Saturday, 26 September 2009

Memorable staycation?

One of the things that 2009 will be remembered for is the Great British staycation. I wouldn't say that I’m already looking forward to next year’s - but, hey ho, my Bank Holiday staycation in Cornwall was fun at the time... And I discovered that you don’t have to spend a fortune to appreciate nature’s treasures, good food and simple local pastimes. The far South of Cornwall is quite a fair distance though – by car, it’s at least a five hour journey from London and can be up to seven on a Bank Holiday weekend - so, is it worth the drive?

I'd say yes, but only if you’re staying somewhere really cosy and inviting, so at least you can escape from those pesky torrential downpours and dry off properly before venturing out again. If you’re curious, like me, you’ll be familiar with the unpredictable weather patterns of our ‘temperate’ climate: It's probably best to take an eclectic mix of clothing to cover yourself for all eventualities, (for the average weekend, around a dozen different pairs of shoes, flip-flops, sandals, boots and trainers should be sufficient!)

In my opinion, it’s worth spending a little bit more on a nice hotel, a luxury holiday cottage, and/or some fancy meals out - just think of all those savings you’ll be making on the fare, new beachwear and the numerous spray tanning sessions you'd have needed to prepare for maximum exposure on distant shores.

I can strongly recommend the Driftwood as being one of the most warm, comfortable and friendly hotels in Cornwall. The cliff-top location is breathtakingly beautiful, with pretty gardens leading directly down to the sea.

The adjacent beach is scattered with rocky granite outcrops and quirky little smugglers coves to snuggle up in out of the wind

What I really like about this hotel is that the décor is so authentic: taking full advantage of natural, locally sourced materials like shells, stones, fir cones and, you’ve guessed it… driftwood. Plus the food is great too.

It’s also a useful base, with lots of interesting things to see and do nearby.

If you want to avoid the queues at the Eden Project, why not spend a day crabbing at Place Manor instead? You can take the ferry from St Mawes – though be prepared for a choppy crossing at any time of the year.

As well as visiting tourist attractions such as stately homes, I’m always curious to check out local events - like sailing regattas, art gallery exhibitions, antiques fairs and treasure hunts. Traditional British Bank Holidays can be interminably dull, especially if the weather’s bad, but there’s usually something interesting – possibly even entertaining – going on somewhere.

I stumbled upon the bunting festooned streets of Portscatho, where crowds of people had gathered to watch the regatta and participate in a grand sand castle making competition. All proceeds raised from the event were donated to charities like the RNLI.

As well as the dinghy racing, there were some amusing games to occupy the kids and this group of groovy rockers (left) were playing in a makeshift concert dome, conveniently erected outside the local pub.

Alternatively, you might like to go for a windswept walk along the coastal path, or do a spot of rock-pooling. Another practical pastime is collecting stones and shells as memorabilia of your adventures by the sea - and, if you're feeling really creative, you could even use them to make your own piece of design art.

Buying small souvenirs of your trips, or as gifts to take back to your friends and loved ones, is also a way of remembering happy times. Rather than splashing out on something trashy, why not look for a collectable curiosity to remind you of your travels - like a vintage shell box, or, if you’ve been on holiday to Spain, how about this quirky ceramic jug (left) from ShopCurious.

Your chosen keepsake may cost a bob or two, but the memories come totally free of charge. Now that’s what I call a real bargain.

Do you?

Friday, 18 September 2009

British bulldog days

London Fashion Week got off to a sparkling start today, with everyone really curious to see what the brand new venue looked like.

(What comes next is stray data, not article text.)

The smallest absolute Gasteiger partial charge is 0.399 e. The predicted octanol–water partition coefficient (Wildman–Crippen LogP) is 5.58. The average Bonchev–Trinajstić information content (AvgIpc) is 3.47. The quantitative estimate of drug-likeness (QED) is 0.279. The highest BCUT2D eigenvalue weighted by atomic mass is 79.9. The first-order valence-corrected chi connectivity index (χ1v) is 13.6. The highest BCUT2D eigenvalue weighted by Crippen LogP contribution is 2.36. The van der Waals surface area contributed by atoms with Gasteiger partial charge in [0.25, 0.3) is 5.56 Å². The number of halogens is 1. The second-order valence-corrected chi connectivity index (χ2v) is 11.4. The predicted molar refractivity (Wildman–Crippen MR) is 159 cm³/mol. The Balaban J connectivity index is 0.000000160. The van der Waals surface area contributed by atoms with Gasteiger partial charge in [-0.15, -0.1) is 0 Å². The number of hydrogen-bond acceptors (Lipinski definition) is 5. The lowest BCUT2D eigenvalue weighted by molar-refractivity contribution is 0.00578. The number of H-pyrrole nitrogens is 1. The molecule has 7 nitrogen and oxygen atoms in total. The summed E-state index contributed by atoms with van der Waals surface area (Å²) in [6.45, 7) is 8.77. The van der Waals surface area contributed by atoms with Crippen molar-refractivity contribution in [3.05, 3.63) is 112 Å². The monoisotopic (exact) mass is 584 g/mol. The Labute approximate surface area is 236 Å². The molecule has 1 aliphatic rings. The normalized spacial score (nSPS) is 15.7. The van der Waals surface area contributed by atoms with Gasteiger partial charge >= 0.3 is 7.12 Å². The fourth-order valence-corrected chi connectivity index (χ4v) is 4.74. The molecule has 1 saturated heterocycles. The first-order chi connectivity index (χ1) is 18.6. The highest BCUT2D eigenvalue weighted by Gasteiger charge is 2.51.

The size and grandeur of the Natural History Museum was always going to be hard to beat, but the awesome backdrop of the River Thames and the London Eye from Somerset House is simply breathtaking. The sun shone too, which made it even better.

Delicious canapés were served by pretty and polite waitresses - though some hip, happening folks (see left) took the less healthy lunch option.

The furnishings had a retro feel. Seeing this TV took me back in time to the days when I watched Andy Pandy in front of a flickering black and white screen. I can’t ever recall seeing a Bush television quite this large, though – could this be a newly assembled imitation version … oops, sorry, a quirky piece of design art?

This 1960s table, right, looks pretty authentic though, in fact my parents had one almost exactly the same.

The courtyard is a fabulous location for the LFW tents – whilst you’re waiting for the shows, you can also indulge in a spot of al fresco champagne quaffing – it’s simply de rigueur daaaahling! But best of all, in my opinion, is the view of the river - I was constantly drawn to it, despite the clothes .

Even though the hedonistic days of the bull market are long gone, there’s still the odd doff of a hat to the good old days (see above right). As well as the new generation of designers, I was pleased to see that there were some old faces too - including one of my all time favourites, Zandra Rhodes.

However, it tends to be eco-friendly fashion that attracts the most attention these days ... and the Chairman of the British Fashion Council, Harold Tillman, launched Estethica - the ethical exhibition - this afternoon, to a flurry of interest from the press.

Whilst I’ll miss the old LFW site, I’m really impressed with the new setting – it somehow seems a touch more homely and inviting than before. It’s slightly academic though, as I’m off to California for a few days tomorrow.

I might even meet up with Timmy Woods, the Beverly Hills based designer of this limited edition British bulldog bag that’s now available at ShopCurious. There are only ten of these original hand-painted bags in the whole world … and Michelle Obama has one of the other nine. I think the Swarovski crystal studded Union Jack is very appropriate, though I have a feeling that our Great British bulldog days may be numbered.

Do you?

Sunday, 13 September 2009

Maps re-fashioned

The fashion for maps has changed somewhat over the years, to say the least. I remember learning all the symbols on Ordnance Survey maps in my geography lessons at school – a far cry from the earliest cartographical representations of the ‘flat world’ – and now, of course, we have have satellite GPS and digital services, such as Google Maps.